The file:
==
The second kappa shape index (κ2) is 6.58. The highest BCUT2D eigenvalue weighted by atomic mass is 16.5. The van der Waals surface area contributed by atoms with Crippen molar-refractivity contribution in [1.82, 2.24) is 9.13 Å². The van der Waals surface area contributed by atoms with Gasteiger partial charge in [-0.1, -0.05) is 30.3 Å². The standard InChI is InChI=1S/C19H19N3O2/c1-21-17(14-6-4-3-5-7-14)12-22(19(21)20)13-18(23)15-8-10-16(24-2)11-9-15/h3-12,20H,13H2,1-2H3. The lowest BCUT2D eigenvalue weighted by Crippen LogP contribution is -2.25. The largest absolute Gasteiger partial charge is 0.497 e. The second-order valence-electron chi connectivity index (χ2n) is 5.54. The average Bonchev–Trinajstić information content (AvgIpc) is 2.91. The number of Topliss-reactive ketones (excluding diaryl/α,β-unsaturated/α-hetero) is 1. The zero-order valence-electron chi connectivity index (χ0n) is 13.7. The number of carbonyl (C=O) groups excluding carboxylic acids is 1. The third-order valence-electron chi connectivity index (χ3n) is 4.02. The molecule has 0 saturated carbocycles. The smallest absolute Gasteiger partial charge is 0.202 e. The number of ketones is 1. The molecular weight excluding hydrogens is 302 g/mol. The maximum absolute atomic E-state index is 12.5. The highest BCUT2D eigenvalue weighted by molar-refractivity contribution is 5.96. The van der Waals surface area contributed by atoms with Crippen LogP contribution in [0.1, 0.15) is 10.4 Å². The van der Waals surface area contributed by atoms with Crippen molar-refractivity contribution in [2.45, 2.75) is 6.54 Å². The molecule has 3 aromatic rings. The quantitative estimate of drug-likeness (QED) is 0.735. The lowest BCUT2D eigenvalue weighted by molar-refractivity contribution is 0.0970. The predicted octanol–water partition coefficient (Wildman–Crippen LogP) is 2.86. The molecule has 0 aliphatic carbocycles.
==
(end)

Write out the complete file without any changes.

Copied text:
The second kappa shape index (κ2) is 6.58. The highest BCUT2D eigenvalue weighted by atomic mass is 16.5. The van der Waals surface area contributed by atoms with Crippen molar-refractivity contribution in [1.82, 2.24) is 9.13 Å². The van der Waals surface area contributed by atoms with Gasteiger partial charge in [-0.1, -0.05) is 30.3 Å². The standard InChI is InChI=1S/C19H19N3O2/c1-21-17(14-6-4-3-5-7-14)12-22(19(21)20)13-18(23)15-8-10-16(24-2)11-9-15/h3-12,20H,13H2,1-2H3. The lowest BCUT2D eigenvalue weighted by Crippen LogP contribution is -2.25. The largest absolute Gasteiger partial charge is 0.497 e. The second-order valence-electron chi connectivity index (χ2n) is 5.54. The average Bonchev–Trinajstić information content (AvgIpc) is 2.91. The number of Topliss-reactive ketones (excluding diaryl/α,β-unsaturated/α-hetero) is 1. The zero-order valence-electron chi connectivity index (χ0n) is 13.7. The number of carbonyl (C=O) groups excluding carboxylic acids is 1. The third-order valence-electron chi connectivity index (χ3n) is 4.02. The molecule has 0 saturated carbocycles. The smallest absolute Gasteiger partial charge is 0.202 e. The number of ketones is 1. The molecular weight excluding hydrogens is 302 g/mol. The maximum absolute atomic E-state index is 12.5. The highest BCUT2D eigenvalue weighted by molar-refractivity contribution is 5.96. The van der Waals surface area contributed by atoms with Crippen LogP contribution in [0.1, 0.15) is 10.4 Å². The van der Waals surface area contributed by atoms with Crippen molar-refractivity contribution in [2.45, 2.75) is 6.54 Å². The molecule has 3 aromatic rings. The quantitative estimate of drug-likeness (QED) is 0.735. The lowest BCUT2D eigenvalue weighted by molar-refractivity contribution is 0.0970. The predicted octanol–water partition coefficient (Wildman–Crippen LogP) is 2.86. The molecule has 0 aliphatic carbocycles.